Nearly every parent has experienced the emotional turmoil that comes when their child needs a vaccination. Sometimes the discomfort doesn’t stop when the needle is withdrawn. Children can experience a number of side effects from routine vaccinations, such as a low fever and soreness. Between the ages of 4 and 6 years, children generally receive additional doses of DTaP, MMR, chickenpox and polio, as suggested by the American Academy of Pediatrics. Side effects associated with vaccines are generally mild, and the health risks almost always outweigh the temporary side effects.
DTaP is an abbreviation for diphtheria-acellular pertussis-tetanus. This vaccine protects children against pertussis, also known as whopping cough, which wreaks havoc on the respiratory mucus membrane. Most parents recognize mild side effects after the DTaP vaccination, such as irritability, fever, loss of appetite, fatigue and slight swelling or redness at the injection site. More severe but rare side effects include inconsolable crying after receiving the vaccine, as well as seizures. A physician should be notified if this happens.
MMR is a combined vaccine, consisting of measles, mumps and rubella. These diseases, which are caused by viruses, can lead to significant illness. Possible side effects caused by the MMR vaccine include fever, rash, mild joint pain, febrile seizures and swollen cheeks. Parents should watch for signs of prolonged fever or unusual behaviors, and contact the child’s pediatrician if the side effects become too severe.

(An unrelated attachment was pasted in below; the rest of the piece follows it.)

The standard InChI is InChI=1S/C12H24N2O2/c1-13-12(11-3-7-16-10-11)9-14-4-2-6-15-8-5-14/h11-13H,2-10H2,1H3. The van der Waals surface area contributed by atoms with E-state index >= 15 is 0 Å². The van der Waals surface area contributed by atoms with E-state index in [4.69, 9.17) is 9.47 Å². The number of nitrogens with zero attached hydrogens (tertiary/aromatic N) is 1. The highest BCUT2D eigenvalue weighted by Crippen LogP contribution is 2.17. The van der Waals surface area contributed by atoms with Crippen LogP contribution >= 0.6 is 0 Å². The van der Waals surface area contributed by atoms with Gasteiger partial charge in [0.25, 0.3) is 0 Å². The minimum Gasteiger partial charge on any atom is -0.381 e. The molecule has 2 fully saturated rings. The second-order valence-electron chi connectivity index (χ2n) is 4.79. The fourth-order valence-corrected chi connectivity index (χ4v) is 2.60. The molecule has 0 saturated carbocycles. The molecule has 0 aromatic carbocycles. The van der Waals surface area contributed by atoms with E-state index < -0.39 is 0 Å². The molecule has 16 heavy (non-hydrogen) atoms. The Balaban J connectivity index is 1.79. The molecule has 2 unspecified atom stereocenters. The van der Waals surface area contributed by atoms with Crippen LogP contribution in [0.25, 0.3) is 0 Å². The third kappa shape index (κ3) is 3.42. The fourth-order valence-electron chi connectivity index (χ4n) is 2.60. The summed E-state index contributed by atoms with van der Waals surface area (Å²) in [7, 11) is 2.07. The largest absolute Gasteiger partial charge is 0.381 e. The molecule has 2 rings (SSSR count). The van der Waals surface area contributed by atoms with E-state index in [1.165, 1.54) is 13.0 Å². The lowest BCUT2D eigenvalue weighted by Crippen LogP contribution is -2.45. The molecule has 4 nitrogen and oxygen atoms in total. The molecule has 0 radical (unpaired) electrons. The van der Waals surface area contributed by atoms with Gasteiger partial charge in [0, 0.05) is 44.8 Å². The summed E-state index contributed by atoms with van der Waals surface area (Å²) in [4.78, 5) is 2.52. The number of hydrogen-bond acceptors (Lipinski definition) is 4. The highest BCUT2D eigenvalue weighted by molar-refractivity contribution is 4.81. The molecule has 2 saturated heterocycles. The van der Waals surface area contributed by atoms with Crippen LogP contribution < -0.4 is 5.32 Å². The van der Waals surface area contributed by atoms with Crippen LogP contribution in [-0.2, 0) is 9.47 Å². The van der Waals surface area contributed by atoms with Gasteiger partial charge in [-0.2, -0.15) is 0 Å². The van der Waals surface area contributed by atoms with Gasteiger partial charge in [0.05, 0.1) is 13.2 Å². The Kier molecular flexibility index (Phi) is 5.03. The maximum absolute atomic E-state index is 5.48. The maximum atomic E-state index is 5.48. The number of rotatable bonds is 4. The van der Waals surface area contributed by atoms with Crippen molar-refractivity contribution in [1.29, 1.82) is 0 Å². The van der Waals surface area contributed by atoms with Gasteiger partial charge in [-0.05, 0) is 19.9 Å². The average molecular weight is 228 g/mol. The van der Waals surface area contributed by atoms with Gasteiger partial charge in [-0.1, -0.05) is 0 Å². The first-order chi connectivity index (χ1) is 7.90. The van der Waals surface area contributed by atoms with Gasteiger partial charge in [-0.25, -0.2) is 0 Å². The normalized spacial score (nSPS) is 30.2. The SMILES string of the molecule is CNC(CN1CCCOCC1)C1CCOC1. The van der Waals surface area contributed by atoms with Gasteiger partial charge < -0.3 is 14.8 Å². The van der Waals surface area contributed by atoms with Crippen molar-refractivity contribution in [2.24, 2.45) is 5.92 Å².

A second dose of the chickenpox vaccine, or varicella, is recommended by the American Academy of Pediatrics for children between the ages of 4 and 6. Minor side effects associated with the chickenpox vaccine include mild redness or tenderness of the injection site, fatigue, fever and illness similar to varicella. Some children experience a rash for up to one month after the vaccination is administered. Serious side effects, such as allergic reactions or febrile seizures, are rare.
The high-potency inactivated polio vaccine prevents polio, a viral illness that can result in permanent paralysis. Side effects of the polio vaccination include mild soreness or redness of the injection site. Parents can give some relief by patting the injection site area with a cool, wet cloth. Allergic reactions are rare with the polio vaccine.
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